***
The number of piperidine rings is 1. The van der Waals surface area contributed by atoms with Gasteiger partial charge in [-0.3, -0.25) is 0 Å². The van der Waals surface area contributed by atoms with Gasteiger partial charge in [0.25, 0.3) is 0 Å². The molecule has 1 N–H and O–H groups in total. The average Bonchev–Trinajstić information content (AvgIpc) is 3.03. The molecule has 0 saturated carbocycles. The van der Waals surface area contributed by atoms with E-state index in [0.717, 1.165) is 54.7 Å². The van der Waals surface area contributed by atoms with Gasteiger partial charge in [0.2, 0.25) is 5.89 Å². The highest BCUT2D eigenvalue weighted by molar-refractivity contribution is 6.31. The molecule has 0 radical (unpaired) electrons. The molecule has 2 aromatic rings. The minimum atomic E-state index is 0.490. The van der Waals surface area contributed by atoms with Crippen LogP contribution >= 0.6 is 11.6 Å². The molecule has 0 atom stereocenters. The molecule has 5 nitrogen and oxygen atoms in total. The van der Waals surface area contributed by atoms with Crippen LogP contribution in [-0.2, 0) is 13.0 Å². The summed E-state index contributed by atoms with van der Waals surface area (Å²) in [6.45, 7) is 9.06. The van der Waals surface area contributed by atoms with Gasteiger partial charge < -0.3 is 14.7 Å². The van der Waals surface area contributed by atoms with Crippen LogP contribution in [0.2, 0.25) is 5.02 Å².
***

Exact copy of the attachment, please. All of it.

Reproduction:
The number of piperidine rings is 1. The van der Waals surface area contributed by atoms with Gasteiger partial charge in [-0.3, -0.25) is 0 Å². The van der Waals surface area contributed by atoms with Gasteiger partial charge in [0.25, 0.3) is 0 Å². The molecule has 1 N–H and O–H groups in total. The average Bonchev–Trinajstić information content (AvgIpc) is 3.03. The molecule has 0 saturated carbocycles. The van der Waals surface area contributed by atoms with E-state index in [0.717, 1.165) is 54.7 Å². The van der Waals surface area contributed by atoms with Gasteiger partial charge in [0.2, 0.25) is 5.89 Å². The highest BCUT2D eigenvalue weighted by molar-refractivity contribution is 6.31. The molecule has 0 radical (unpaired) electrons. The molecule has 2 aromatic rings. The minimum atomic E-state index is 0.490. The van der Waals surface area contributed by atoms with Crippen LogP contribution >= 0.6 is 11.6 Å². The molecule has 0 atom stereocenters. The molecule has 5 nitrogen and oxygen atoms in total. The van der Waals surface area contributed by atoms with Crippen LogP contribution in [-0.2, 0) is 13.0 Å². The summed E-state index contributed by atoms with van der Waals surface area (Å²) in [6.45, 7) is 9.06. The van der Waals surface area contributed by atoms with Gasteiger partial charge < -0.3 is 14.7 Å². The van der Waals surface area contributed by atoms with Crippen LogP contribution in [0.2, 0.25) is 5.02 Å².